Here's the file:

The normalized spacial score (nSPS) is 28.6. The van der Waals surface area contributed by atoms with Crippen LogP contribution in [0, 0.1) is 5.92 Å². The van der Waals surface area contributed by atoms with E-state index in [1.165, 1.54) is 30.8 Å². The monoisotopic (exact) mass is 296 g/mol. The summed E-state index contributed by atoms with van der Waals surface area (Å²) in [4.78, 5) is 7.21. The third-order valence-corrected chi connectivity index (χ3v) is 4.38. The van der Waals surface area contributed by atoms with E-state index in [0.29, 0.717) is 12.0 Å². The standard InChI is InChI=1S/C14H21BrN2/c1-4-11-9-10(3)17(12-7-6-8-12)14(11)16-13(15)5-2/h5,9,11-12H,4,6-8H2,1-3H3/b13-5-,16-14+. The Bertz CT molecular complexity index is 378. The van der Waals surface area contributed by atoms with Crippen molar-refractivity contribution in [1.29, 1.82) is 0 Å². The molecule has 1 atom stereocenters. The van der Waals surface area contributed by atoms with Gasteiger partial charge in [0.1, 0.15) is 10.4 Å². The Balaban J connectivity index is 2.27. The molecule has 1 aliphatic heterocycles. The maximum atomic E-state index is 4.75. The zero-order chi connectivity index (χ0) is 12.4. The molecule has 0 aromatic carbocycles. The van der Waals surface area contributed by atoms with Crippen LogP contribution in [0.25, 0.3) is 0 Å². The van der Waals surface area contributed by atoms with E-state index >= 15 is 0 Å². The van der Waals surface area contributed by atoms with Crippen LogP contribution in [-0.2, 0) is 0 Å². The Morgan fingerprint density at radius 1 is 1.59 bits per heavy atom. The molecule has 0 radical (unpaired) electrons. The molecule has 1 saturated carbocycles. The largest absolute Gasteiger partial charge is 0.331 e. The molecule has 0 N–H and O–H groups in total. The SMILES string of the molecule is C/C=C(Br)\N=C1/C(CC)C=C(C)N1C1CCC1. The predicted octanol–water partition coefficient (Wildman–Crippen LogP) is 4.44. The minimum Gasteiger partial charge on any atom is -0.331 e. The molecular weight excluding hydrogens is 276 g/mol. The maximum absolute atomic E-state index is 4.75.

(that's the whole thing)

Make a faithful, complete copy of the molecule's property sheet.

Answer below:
The normalized spacial score (nSPS) is 28.6. The van der Waals surface area contributed by atoms with Crippen LogP contribution in [0, 0.1) is 5.92 Å². The van der Waals surface area contributed by atoms with E-state index in [1.165, 1.54) is 30.8 Å². The monoisotopic (exact) mass is 296 g/mol. The summed E-state index contributed by atoms with van der Waals surface area (Å²) in [4.78, 5) is 7.21. The third-order valence-corrected chi connectivity index (χ3v) is 4.38. The van der Waals surface area contributed by atoms with E-state index in [0.29, 0.717) is 12.0 Å². The standard InChI is InChI=1S/C14H21BrN2/c1-4-11-9-10(3)17(12-7-6-8-12)14(11)16-13(15)5-2/h5,9,11-12H,4,6-8H2,1-3H3/b13-5-,16-14+. The Bertz CT molecular complexity index is 378. The van der Waals surface area contributed by atoms with Crippen molar-refractivity contribution in [1.29, 1.82) is 0 Å². The molecule has 1 atom stereocenters. The van der Waals surface area contributed by atoms with Gasteiger partial charge in [0.1, 0.15) is 10.4 Å². The Balaban J connectivity index is 2.27. The molecule has 1 aliphatic heterocycles. The maximum atomic E-state index is 4.75. The zero-order chi connectivity index (χ0) is 12.4. The molecule has 0 aromatic carbocycles. The van der Waals surface area contributed by atoms with Crippen LogP contribution in [0.25, 0.3) is 0 Å². The van der Waals surface area contributed by atoms with E-state index >= 15 is 0 Å². The van der Waals surface area contributed by atoms with Crippen LogP contribution in [-0.2, 0) is 0 Å². The Morgan fingerprint density at radius 1 is 1.59 bits per heavy atom. The molecule has 0 radical (unpaired) electrons. The molecule has 1 saturated carbocycles. The largest absolute Gasteiger partial charge is 0.331 e. The molecule has 0 N–H and O–H groups in total. The SMILES string of the molecule is C/C=C(Br)\N=C1/C(CC)C=C(C)N1C1CCC1. The predicted octanol–water partition coefficient (Wildman–Crippen LogP) is 4.44. The minimum Gasteiger partial charge on any atom is -0.331 e. The molecular weight excluding hydrogens is 276 g/mol. The maximum absolute atomic E-state index is 4.75.